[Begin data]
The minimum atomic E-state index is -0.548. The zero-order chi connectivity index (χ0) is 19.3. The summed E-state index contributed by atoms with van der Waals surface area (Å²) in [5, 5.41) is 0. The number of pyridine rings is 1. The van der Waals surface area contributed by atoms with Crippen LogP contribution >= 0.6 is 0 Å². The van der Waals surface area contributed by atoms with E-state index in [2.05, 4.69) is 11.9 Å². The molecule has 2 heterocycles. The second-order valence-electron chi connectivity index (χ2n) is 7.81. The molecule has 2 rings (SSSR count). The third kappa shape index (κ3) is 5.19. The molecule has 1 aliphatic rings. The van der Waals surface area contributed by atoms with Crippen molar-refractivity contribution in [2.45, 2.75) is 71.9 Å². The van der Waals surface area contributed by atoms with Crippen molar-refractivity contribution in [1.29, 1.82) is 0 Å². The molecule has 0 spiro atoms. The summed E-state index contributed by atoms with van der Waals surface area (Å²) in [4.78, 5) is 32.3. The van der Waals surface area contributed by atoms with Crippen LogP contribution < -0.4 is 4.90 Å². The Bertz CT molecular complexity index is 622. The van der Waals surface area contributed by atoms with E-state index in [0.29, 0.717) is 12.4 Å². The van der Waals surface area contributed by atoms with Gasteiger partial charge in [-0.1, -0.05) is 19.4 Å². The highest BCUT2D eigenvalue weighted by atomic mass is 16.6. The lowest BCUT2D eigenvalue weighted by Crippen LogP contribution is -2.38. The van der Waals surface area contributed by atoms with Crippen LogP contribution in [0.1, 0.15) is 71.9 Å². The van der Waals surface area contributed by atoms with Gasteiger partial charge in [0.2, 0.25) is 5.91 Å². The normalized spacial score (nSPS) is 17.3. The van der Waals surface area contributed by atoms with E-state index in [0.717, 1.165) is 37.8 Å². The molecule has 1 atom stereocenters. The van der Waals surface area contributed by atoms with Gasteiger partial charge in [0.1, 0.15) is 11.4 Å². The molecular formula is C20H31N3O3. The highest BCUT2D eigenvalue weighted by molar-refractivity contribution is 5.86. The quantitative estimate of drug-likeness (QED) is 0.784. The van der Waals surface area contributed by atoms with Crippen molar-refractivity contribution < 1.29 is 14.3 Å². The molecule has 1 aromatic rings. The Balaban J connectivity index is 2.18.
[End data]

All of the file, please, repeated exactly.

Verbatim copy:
The minimum atomic E-state index is -0.548. The zero-order chi connectivity index (χ0) is 19.3. The summed E-state index contributed by atoms with van der Waals surface area (Å²) in [5, 5.41) is 0. The number of pyridine rings is 1. The van der Waals surface area contributed by atoms with Crippen LogP contribution >= 0.6 is 0 Å². The van der Waals surface area contributed by atoms with E-state index in [2.05, 4.69) is 11.9 Å². The molecule has 2 heterocycles. The second-order valence-electron chi connectivity index (χ2n) is 7.81. The molecule has 2 rings (SSSR count). The third kappa shape index (κ3) is 5.19. The molecule has 1 aliphatic rings. The van der Waals surface area contributed by atoms with Crippen molar-refractivity contribution in [2.45, 2.75) is 71.9 Å². The van der Waals surface area contributed by atoms with Crippen molar-refractivity contribution in [1.29, 1.82) is 0 Å². The molecule has 0 spiro atoms. The summed E-state index contributed by atoms with van der Waals surface area (Å²) in [4.78, 5) is 32.3. The van der Waals surface area contributed by atoms with Crippen LogP contribution < -0.4 is 4.90 Å². The Bertz CT molecular complexity index is 622. The van der Waals surface area contributed by atoms with E-state index in [0.29, 0.717) is 12.4 Å². The van der Waals surface area contributed by atoms with Gasteiger partial charge in [-0.1, -0.05) is 19.4 Å². The highest BCUT2D eigenvalue weighted by atomic mass is 16.6. The lowest BCUT2D eigenvalue weighted by Crippen LogP contribution is -2.38. The van der Waals surface area contributed by atoms with Crippen LogP contribution in [0.1, 0.15) is 71.9 Å². The van der Waals surface area contributed by atoms with Gasteiger partial charge in [0.2, 0.25) is 5.91 Å². The normalized spacial score (nSPS) is 17.3. The van der Waals surface area contributed by atoms with E-state index in [0.717, 1.165) is 37.8 Å². The molecule has 1 atom stereocenters. The van der Waals surface area contributed by atoms with Gasteiger partial charge in [0.1, 0.15) is 11.4 Å². The molecular formula is C20H31N3O3. The highest BCUT2D eigenvalue weighted by molar-refractivity contribution is 5.86. The quantitative estimate of drug-likeness (QED) is 0.784. The van der Waals surface area contributed by atoms with Crippen molar-refractivity contribution < 1.29 is 14.3 Å². The molecule has 1 aromatic rings. The Balaban J connectivity index is 2.18.